“We might as well try. It’s not like we have anything to lose,” Ciara answered simply, pressing the back of her hand to Marquel’s forehead. “Besides, I have the feeling that he is going to be a part of us.”

The verdillan eyed the older female, catching the odd lilt to her tone. “You have the feeling? Or do you know?”

There was no compassion in Ciara’s words. Truthfully, the woman sounded as if aiding Marquel was something they were supposed to do no matter what, like the decision had been made for them before they even knew they had a choice. She sounded like helping him was something she did out of duty, not out of a genuine concern for his wellbeing.

“Does it matter?” Ciara returned with a raised brow as she rubbed the golden metal of the mayadalan with her thumb, contemplating the carved wings and ruby eyes.

She had no idea how to use such an object, and a quick glance told her that Lucas was busy healing Chelan. Further, a prickling at the edge of her senses alerted her to the fact that they did not have long before they would be in another battle. She could almost see the shapes forming on the far edge of her senses, forms that she did not recognize. Ciara would have to awaken him herself.

“Do you even know how to use that thing?” Navar asked softly, his pulse actually starting to stabilize under her fingertips. “It might hurt him… make things even worse.” Out of the corner of her eye, she saw Marquel’s fingers clench faintly.

Ciara didn’t answer, instead focusing her attention on the statue. She traced its gilded edges, finding it odd that she could not feel any threaded magic linked there. The phoenix was something she was not familiar with at all.

“Ciara?” Navar pressed again as she saw his fingers slowly uncurl.

The prophetess blinked before shaking her head with a heavy sigh. “No.”

The answer was simple yet weighted with the truth. If she didn’t know how to break the curse, she couldn’t free Marquel. It should have been just an innocent statue, but considering its composition, the mayadalan was something stealthily alluring, quietly enticing the owner with its winking jewels and shiny metal.

“You’re a prophetess, correct? A Seer of some sort?” the younger female insisted, finally noting that Marquel’s chest was visibly moving. “Can you not just look into the future and figure out how it works?”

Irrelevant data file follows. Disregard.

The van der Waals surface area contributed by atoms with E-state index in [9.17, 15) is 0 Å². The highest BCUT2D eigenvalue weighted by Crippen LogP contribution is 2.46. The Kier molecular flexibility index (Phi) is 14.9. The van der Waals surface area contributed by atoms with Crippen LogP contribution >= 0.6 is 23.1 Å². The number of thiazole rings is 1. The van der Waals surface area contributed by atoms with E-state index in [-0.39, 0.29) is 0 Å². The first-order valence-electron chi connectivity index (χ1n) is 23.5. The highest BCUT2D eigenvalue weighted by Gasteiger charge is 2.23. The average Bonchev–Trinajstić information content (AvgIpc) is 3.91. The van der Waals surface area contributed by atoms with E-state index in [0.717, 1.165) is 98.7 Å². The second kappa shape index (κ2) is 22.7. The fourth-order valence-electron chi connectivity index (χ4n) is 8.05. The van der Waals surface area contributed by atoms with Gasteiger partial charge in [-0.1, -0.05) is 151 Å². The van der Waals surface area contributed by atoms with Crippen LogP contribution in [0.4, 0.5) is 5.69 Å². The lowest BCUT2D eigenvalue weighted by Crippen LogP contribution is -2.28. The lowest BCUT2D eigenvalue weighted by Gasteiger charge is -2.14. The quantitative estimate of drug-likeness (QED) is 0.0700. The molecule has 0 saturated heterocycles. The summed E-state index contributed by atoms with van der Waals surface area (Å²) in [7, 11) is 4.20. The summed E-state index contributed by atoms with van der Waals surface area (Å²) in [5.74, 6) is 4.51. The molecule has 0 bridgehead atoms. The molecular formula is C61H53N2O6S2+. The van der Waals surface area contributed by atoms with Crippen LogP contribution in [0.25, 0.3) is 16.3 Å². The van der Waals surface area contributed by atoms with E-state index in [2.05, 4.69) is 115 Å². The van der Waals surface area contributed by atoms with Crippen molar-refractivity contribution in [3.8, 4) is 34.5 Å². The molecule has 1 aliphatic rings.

“I can’t!” Ciara snapped, fingers tightening as she glared. “I’m not some fucking god!”

Always, they assumed so much. She was invincible, invulnerable… heartless, merely a tool to be used.

“I’m only mortal. Perhaps with more skill than some… but mortal still!”

In her annoyance, she tossed the mayadalan to the ground. It struck with a slight roll, just beyond Navar’s fingertips as she jumped to catch it.

“I know nothing of this… this thing,” Ciara continued, scowling as she snatched the mayadalan back. “There is nothing I can do.” She hesitated, eyes glazing over. “Nothing… but destroy it.” Her face brightened, and she grabbed her sword, quickly pulling it from the sheath.

Navar gasped. “It is a holy artifact! And what if it destroys any chance of helping him? We have no idea what it will do.” She edged away from her companion, who now had a manic gleam in her eyes, dragging Marquel with her. “And certainly, don’t think of doing it here, practically on top of us. It is full of magic!” She pulled the boy even further away from the clearly deranged human.

“And it will break just as easily as an unholy one,” Ciara argued, an odd expression on her face.

She hefted her blade up high and brought it down on the shining statue. It struck with a resounding clang, reverberations shooting up and down her sword. The mayadalan shattered into a dozen pieces, splintering in a spray of garish black and rainbow light. A shockwave pulsed through the area, rattling the ground and causing Ciara to drop to one knee.

Marquel gasped, chest heaving as his back arched off the ground. Behind him, the remaining skeletons of the undead army crumpled, becoming nothing more than piles of dust and dingy metal.

Creeping among the remains, strange shadows ghosted across the ground, cautiously making their way from the trees surrounding the hamlet and into the clearing. They slithered painstakingly, waiting for the perfect moment to strike, perhaps planning to catch the group off guard. Either way, no one had yet to sound an alarm, all too caught up in the aftermath of the battle. It was only a matter of time before their presence would be noticed.